Want to 3D print a gift for family and friends that they would actually like to receive? In this beginner-friendly 3d cad tutorial, we are going to create a maze puzzle, personalized with a name, word, etc, in Tinkercad, ready for 3d printing!
Watch the video here, and get details and links below the video …
Creating Your Personalized Maze
The “trick” to this custom 3d printed maze, and what makes it so easy, is there is a font that converts your words (if you use all capitals) into mazes!
And it’s free!
Download the Mazey Font
Once you have the font on your machine, you can install it to your operating system. There is a guide for the main operating systems here if you don’t know how. Being a Mac user mainly, in the video I show the process for Macosx, but it’s easy on Windows too.
Now you have the font installed, next you need to create an SVG file.
Create Your Maze as SVG Drawing
SVG are line-art designs, also called “vector” documents. Unlike JPG/GIF bitmaps that use pixels, the drawing is made of geometry that can be resized without losing definition. Perfect for adding the 3rd dimension of depth and then using for 3d printing.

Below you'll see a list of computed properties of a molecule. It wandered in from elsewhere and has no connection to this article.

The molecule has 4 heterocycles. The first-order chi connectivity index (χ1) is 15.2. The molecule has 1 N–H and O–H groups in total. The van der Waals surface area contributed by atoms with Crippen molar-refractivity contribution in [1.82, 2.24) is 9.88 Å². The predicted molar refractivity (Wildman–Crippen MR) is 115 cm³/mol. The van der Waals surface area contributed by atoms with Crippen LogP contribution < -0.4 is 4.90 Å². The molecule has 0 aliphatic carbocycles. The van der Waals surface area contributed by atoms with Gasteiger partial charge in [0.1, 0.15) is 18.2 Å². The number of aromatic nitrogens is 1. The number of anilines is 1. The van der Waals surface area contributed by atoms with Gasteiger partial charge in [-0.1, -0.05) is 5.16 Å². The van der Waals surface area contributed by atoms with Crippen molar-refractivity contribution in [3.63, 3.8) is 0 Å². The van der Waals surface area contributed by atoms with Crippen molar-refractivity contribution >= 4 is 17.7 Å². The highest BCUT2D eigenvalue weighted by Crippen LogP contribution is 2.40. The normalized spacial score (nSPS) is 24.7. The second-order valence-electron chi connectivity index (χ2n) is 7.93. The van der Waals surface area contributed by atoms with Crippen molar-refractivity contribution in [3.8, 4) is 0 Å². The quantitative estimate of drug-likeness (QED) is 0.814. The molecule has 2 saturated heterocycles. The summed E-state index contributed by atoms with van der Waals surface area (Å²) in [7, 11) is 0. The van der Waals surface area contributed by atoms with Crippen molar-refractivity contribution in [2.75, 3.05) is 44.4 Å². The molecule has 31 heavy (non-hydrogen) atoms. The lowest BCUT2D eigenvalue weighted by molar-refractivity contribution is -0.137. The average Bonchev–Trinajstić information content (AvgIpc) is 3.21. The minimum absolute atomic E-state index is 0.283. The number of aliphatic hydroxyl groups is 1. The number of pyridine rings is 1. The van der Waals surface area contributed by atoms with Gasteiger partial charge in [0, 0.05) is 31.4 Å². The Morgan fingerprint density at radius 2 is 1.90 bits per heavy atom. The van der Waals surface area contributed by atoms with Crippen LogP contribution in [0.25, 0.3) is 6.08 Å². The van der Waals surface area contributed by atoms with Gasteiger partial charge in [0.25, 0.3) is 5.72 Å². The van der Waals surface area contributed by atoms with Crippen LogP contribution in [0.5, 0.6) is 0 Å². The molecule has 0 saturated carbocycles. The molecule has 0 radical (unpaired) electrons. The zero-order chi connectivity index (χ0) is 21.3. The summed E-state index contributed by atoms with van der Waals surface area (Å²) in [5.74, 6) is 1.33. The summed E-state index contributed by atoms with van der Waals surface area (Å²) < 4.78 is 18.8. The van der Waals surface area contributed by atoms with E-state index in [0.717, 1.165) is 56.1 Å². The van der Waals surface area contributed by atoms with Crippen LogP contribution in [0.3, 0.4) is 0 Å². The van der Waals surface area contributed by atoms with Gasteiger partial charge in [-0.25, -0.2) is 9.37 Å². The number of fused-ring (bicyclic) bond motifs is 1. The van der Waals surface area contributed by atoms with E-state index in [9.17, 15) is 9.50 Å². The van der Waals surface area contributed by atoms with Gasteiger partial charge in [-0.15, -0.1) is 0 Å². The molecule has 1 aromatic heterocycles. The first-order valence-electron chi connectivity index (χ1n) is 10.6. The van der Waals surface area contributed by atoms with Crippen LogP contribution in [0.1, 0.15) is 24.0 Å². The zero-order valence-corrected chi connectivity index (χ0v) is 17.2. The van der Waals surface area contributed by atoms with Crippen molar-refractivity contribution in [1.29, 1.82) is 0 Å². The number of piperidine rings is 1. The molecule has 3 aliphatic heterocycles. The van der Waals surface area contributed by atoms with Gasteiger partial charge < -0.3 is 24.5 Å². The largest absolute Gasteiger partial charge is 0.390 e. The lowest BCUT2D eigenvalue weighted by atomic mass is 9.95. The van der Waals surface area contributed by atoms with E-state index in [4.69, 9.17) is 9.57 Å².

In the video I use Adobe Illustrator, but any vector drawing application that can output SVG files is fine.
A decent, free, open source vector illustration app is Inkscape, and it is available for the main desktop operating systems. Unfortunately Tinkerdcad, being a “cloud based” too, has a limited set of fonts that they allow you to use, it doesn’t really matter what you have on your machine, otherwise we could skip this step.
Enter your text (all caps), then change the font to use Mazey. You will see your letters turned into a maze before your eyes!
Remember to convert your text to outlines because remember Tinkercad can’t load the font.
Make any modifications that you need to for your puzzle to be sufficiently puzzling, then save out as an SVG.
Making the Maze 3D with Tinkercad
Tinkercad has a handy import feature. Just choose your SVG document and it will load it in and add depth, automagically.
For my puzzle I wanted the maze to sit atop a base, so I added an appropriately sized box too.
Right next to the import option, as you would expect, is an export option. That is how you export your model as an STL file, ready for 3d printing!